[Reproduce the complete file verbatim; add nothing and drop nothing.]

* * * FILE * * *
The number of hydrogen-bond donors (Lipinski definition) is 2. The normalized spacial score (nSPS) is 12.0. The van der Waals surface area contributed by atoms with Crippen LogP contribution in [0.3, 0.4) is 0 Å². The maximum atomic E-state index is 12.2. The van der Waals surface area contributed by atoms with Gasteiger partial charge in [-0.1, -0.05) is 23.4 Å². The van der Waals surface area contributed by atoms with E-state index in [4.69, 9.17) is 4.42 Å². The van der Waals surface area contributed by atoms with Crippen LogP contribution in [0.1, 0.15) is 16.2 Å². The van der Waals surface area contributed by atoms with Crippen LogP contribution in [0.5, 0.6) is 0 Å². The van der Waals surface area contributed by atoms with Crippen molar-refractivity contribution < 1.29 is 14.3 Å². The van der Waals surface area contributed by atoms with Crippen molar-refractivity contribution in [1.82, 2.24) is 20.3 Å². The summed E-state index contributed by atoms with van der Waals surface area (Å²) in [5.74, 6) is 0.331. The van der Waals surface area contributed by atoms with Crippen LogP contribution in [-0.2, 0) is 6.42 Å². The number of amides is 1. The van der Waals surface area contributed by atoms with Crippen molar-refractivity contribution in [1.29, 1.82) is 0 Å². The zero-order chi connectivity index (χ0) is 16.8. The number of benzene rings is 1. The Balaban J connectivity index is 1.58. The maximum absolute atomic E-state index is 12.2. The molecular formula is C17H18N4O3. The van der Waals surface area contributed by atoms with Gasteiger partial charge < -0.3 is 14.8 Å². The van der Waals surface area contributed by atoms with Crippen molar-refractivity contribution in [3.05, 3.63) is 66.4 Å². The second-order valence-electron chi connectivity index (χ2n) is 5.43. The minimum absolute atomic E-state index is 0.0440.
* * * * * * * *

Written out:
The number of hydrogen-bond donors (Lipinski definition) is 2. The normalized spacial score (nSPS) is 12.0. The van der Waals surface area contributed by atoms with Crippen LogP contribution in [0.3, 0.4) is 0 Å². The maximum atomic E-state index is 12.2. The van der Waals surface area contributed by atoms with Gasteiger partial charge in [-0.1, -0.05) is 23.4 Å². The van der Waals surface area contributed by atoms with E-state index in [4.69, 9.17) is 4.42 Å². The van der Waals surface area contributed by atoms with Crippen LogP contribution in [0.1, 0.15) is 16.2 Å². The van der Waals surface area contributed by atoms with Crippen LogP contribution in [0.5, 0.6) is 0 Å². The van der Waals surface area contributed by atoms with Crippen molar-refractivity contribution < 1.29 is 14.3 Å². The van der Waals surface area contributed by atoms with Crippen molar-refractivity contribution in [1.82, 2.24) is 20.3 Å². The summed E-state index contributed by atoms with van der Waals surface area (Å²) in [5.74, 6) is 0.331. The van der Waals surface area contributed by atoms with Crippen LogP contribution in [-0.2, 0) is 6.42 Å². The number of amides is 1. The van der Waals surface area contributed by atoms with Crippen molar-refractivity contribution in [1.29, 1.82) is 0 Å². The zero-order chi connectivity index (χ0) is 16.8. The number of benzene rings is 1. The Balaban J connectivity index is 1.58. The maximum absolute atomic E-state index is 12.2. The molecular formula is C17H18N4O3. The van der Waals surface area contributed by atoms with Gasteiger partial charge < -0.3 is 14.8 Å². The van der Waals surface area contributed by atoms with Crippen molar-refractivity contribution in [3.05, 3.63) is 66.4 Å². The second-order valence-electron chi connectivity index (χ2n) is 5.43. The minimum absolute atomic E-state index is 0.0440.